Calgary in desperate need of culturally supportive foster homes for Indigenous youth

Brooklynn McWilliam- Fraser has been in foster care for as long as she can remember.

“I’ve been in foster care since I was six, so I’ve been in and out of different homes my whole life,” McWilliam-Fraser said.

She was invited into Sherelyn Lupian’s home when she was 14 years old.

“Without being placed in her home, I may not be where I am right now,” McWilliam-Fraser said.

Read more: ‘The bond is broken’: Data shows Indigenous kids overrepresented in foster care

She is a successful artist with big aspirations.

“Sherelyn’s foster home was one of the first homes where I forgot I was in foster care.”

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The two nurtured a loving family relationship.

Sherelyn Lupian was a foster parent to Brooklynn McWilliam-Fraser. Jill Croteau/Global News

“We have to work with our hearts and soul,” Lupian said. “It’s like an investment for kids. If nobody would open their house, where would they go?”

She supported the teenager, now 19, to explore her Indigenous roots.

“It helped me find my identity and go sage picking. They provide you with smudge kits and go to pow wows and go to drum-making and beadwork workshops,” McWilliam-Fraser said.

Click to play video: 'Indigenous family and youth centre bringing hope and healing to southern Alberta'

Indigenous family and youth centre bringing hope and healing to southern Alberta

Together, they are encouraging other families to consider helping.

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“If parents are willing to take a step and a big leap of faith and be courageous for these youth, they are making a direct impact in Indigenous community. This is a part of reconciliation,” McWilliam-Fraser said.

Read more: Alberta Indigenous kids advocates renew calls for reform following federal child welfare compensation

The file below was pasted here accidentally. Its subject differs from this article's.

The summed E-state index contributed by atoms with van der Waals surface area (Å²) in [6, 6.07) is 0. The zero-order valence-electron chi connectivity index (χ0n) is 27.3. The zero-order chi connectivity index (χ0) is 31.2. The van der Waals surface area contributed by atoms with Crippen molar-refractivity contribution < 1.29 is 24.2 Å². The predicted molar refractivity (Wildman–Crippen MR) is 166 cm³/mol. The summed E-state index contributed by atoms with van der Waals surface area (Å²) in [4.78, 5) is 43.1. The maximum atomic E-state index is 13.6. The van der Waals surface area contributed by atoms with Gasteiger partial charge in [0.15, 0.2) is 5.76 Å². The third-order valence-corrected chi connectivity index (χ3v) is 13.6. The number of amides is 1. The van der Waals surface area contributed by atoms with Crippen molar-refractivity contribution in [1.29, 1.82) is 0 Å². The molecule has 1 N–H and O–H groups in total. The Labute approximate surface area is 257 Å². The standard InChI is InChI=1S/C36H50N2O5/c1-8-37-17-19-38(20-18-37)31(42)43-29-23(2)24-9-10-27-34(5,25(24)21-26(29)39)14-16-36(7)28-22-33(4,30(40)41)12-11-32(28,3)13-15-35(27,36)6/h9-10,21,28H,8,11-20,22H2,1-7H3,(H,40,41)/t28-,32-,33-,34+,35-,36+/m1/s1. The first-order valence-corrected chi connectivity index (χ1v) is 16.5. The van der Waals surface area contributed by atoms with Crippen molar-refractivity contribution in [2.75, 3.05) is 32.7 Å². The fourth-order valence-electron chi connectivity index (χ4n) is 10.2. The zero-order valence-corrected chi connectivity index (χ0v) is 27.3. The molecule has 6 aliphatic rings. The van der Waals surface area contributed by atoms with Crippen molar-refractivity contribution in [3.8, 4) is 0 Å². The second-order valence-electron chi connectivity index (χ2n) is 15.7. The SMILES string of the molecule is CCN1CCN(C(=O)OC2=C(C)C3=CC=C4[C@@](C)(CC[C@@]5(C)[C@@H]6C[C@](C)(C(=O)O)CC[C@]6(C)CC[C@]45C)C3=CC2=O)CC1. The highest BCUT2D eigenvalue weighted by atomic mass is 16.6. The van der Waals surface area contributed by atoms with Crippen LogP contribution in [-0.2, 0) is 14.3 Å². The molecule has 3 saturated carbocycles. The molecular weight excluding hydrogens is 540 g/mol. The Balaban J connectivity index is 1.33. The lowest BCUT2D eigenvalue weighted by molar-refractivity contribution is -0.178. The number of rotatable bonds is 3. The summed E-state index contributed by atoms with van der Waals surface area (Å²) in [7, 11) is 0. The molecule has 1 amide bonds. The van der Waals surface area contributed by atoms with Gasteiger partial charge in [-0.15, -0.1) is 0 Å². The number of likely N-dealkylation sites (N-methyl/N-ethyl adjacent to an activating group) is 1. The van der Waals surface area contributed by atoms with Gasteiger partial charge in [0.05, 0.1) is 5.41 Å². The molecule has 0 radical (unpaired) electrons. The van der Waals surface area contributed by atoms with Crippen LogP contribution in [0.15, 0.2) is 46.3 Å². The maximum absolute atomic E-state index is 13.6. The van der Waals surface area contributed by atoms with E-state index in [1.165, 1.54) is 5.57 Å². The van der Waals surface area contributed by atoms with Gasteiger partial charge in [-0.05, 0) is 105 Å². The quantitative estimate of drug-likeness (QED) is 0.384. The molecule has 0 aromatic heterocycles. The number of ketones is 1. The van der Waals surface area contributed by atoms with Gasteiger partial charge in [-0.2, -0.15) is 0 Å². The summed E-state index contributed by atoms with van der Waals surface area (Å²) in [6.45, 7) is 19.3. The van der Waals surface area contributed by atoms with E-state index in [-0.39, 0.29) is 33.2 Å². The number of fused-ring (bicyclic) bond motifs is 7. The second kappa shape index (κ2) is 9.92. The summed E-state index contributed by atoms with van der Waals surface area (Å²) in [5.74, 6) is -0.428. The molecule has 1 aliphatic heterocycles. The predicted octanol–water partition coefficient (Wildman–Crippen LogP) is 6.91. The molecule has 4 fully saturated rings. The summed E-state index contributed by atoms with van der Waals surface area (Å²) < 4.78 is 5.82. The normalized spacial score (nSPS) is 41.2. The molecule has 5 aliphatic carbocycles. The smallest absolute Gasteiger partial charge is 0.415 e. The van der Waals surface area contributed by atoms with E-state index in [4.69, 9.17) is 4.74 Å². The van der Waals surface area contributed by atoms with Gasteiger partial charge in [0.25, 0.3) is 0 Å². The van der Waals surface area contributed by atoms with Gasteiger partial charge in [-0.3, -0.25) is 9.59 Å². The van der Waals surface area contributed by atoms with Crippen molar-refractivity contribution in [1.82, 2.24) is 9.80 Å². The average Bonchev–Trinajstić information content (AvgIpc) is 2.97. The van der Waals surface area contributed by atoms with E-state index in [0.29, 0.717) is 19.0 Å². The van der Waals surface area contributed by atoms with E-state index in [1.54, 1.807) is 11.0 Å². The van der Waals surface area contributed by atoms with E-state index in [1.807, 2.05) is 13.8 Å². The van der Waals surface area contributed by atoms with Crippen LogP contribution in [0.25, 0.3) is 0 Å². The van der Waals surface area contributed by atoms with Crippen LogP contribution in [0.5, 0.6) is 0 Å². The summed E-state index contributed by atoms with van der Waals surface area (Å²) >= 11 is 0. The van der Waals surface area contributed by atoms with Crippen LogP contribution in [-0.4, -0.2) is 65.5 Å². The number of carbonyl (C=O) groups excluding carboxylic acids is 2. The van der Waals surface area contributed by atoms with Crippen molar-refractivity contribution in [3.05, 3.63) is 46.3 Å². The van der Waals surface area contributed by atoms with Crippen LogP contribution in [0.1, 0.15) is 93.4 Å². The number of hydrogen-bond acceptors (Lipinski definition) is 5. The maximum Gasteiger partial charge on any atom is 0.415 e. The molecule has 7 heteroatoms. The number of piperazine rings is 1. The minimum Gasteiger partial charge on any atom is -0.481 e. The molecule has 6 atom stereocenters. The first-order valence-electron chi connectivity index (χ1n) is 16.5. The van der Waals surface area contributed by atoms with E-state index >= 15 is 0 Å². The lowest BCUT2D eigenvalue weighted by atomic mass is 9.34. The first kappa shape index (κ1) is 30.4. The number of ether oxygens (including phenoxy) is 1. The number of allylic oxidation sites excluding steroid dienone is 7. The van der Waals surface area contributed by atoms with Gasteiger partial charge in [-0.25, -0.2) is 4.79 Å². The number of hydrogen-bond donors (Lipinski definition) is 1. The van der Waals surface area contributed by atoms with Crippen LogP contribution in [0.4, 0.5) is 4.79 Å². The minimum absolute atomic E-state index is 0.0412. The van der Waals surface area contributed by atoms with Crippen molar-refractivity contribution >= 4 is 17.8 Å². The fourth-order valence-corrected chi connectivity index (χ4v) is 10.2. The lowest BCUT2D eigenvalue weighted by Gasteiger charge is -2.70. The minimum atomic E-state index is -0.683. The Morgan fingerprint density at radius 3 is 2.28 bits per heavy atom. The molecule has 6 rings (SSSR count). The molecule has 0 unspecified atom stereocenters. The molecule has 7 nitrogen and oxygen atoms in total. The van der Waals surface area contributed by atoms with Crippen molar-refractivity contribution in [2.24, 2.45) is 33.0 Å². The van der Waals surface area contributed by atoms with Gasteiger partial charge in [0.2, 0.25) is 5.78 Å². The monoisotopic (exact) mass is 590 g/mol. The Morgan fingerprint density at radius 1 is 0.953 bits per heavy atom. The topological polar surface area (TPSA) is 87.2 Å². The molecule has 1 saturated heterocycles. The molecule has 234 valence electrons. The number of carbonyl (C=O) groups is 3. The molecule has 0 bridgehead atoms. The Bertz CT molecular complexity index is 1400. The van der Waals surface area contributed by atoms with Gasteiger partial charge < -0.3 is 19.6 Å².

Wood’s homes helps place foster children and one of its critical initiatives is connecting families to their culture. It’s the whole concept of what is referred to as Home Fire Keepers. These therapeutic caregivers are desperately needed, particularly for adolescents.

“You look at the 60’s Scoop and residential schools and these children, if it weren’t for colonization and historical events, a lot of us wouldn’t be in these homes, we would be with our families,” McWilliam-Fraser said.

“Sometimes people have to take chances and have patience and empathy. It can make a huge difference.”

“It is so rewarding. We are doing something,” Lupian said. “We are not just looking after them with food and shelter, we can have an impact in their lives.

“We have support form Wood’s Homes and that helps a lot.”

Read more: Indigenous youth in Saskatchewan reflect on intergenerational trauma from residential schools

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Cheryl Bobb works with youth and foster families at Wood’s Homes. She said taking a teenager into your home is a gamechanger for them.

“We want to provide a home environment, that’s what they need. They need to learn to live in a home and be a part of a family instead of living in a group home with staff,” Bobb said.

“It takes a village to raise a child and we can provide a whole continuum of care,” Bobb said.

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FSIN’s Spirit of our Nations kicks off weekend with a youth-led pow wow

The organization supports Home Fire Keepers by surrounding them with a team of specialists, cultural leads and allies as well as Elders and knowledge-keepers.

Tye Rhyno heads up the Indigenous Initiatives program for Wood’s Homes.

“There’s an effort to being back and restore and reclaim and to have reconciliation to Indigenous children and families,” Rhyno said.

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He said it makes a significant difference.

“Their identity is celebrated in a way it hadn’t before and they are able to have reflection of where they came from.”

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